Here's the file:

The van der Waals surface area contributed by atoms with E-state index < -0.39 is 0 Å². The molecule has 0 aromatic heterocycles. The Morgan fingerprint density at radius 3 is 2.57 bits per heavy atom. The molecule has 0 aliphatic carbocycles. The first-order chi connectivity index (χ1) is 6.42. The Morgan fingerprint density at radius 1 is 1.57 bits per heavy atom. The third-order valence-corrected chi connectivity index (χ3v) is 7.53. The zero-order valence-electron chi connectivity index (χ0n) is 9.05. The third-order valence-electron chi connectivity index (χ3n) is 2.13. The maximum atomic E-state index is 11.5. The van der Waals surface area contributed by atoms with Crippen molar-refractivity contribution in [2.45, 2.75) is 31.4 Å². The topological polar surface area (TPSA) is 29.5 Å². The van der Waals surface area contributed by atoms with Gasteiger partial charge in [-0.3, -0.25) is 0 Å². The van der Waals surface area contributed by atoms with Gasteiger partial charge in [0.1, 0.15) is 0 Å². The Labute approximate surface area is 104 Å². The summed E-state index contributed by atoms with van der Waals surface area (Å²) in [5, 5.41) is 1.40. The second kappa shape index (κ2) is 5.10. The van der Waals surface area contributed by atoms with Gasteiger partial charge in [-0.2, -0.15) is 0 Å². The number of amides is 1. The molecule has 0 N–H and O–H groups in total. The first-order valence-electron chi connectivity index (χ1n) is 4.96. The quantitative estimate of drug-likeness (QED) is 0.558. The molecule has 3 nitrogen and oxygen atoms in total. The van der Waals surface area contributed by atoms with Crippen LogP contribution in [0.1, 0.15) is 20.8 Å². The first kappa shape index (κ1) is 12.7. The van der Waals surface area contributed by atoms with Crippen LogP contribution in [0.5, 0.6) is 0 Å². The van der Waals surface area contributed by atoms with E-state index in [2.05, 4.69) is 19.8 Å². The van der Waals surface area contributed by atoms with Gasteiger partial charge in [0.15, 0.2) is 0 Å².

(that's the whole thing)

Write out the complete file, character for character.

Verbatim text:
The van der Waals surface area contributed by atoms with E-state index < -0.39 is 0 Å². The molecule has 0 aromatic heterocycles. The Morgan fingerprint density at radius 3 is 2.57 bits per heavy atom. The molecule has 0 aliphatic carbocycles. The first-order chi connectivity index (χ1) is 6.42. The Morgan fingerprint density at radius 1 is 1.57 bits per heavy atom. The third-order valence-corrected chi connectivity index (χ3v) is 7.53. The zero-order valence-electron chi connectivity index (χ0n) is 9.05. The third-order valence-electron chi connectivity index (χ3n) is 2.13. The maximum atomic E-state index is 11.5. The van der Waals surface area contributed by atoms with Crippen molar-refractivity contribution in [2.45, 2.75) is 31.4 Å². The topological polar surface area (TPSA) is 29.5 Å². The van der Waals surface area contributed by atoms with Gasteiger partial charge in [-0.3, -0.25) is 0 Å². The van der Waals surface area contributed by atoms with Gasteiger partial charge in [0.1, 0.15) is 0 Å². The Labute approximate surface area is 104 Å². The summed E-state index contributed by atoms with van der Waals surface area (Å²) in [5, 5.41) is 1.40. The second kappa shape index (κ2) is 5.10. The van der Waals surface area contributed by atoms with Gasteiger partial charge in [-0.2, -0.15) is 0 Å². The number of amides is 1. The molecule has 0 N–H and O–H groups in total. The first-order valence-electron chi connectivity index (χ1n) is 4.96. The quantitative estimate of drug-likeness (QED) is 0.558. The molecule has 3 nitrogen and oxygen atoms in total. The van der Waals surface area contributed by atoms with Crippen LogP contribution in [0.1, 0.15) is 20.8 Å². The first kappa shape index (κ1) is 12.7. The van der Waals surface area contributed by atoms with Crippen LogP contribution in [0.5, 0.6) is 0 Å². The van der Waals surface area contributed by atoms with E-state index in [2.05, 4.69) is 19.8 Å². The van der Waals surface area contributed by atoms with Gasteiger partial charge in [0.15, 0.2) is 0 Å².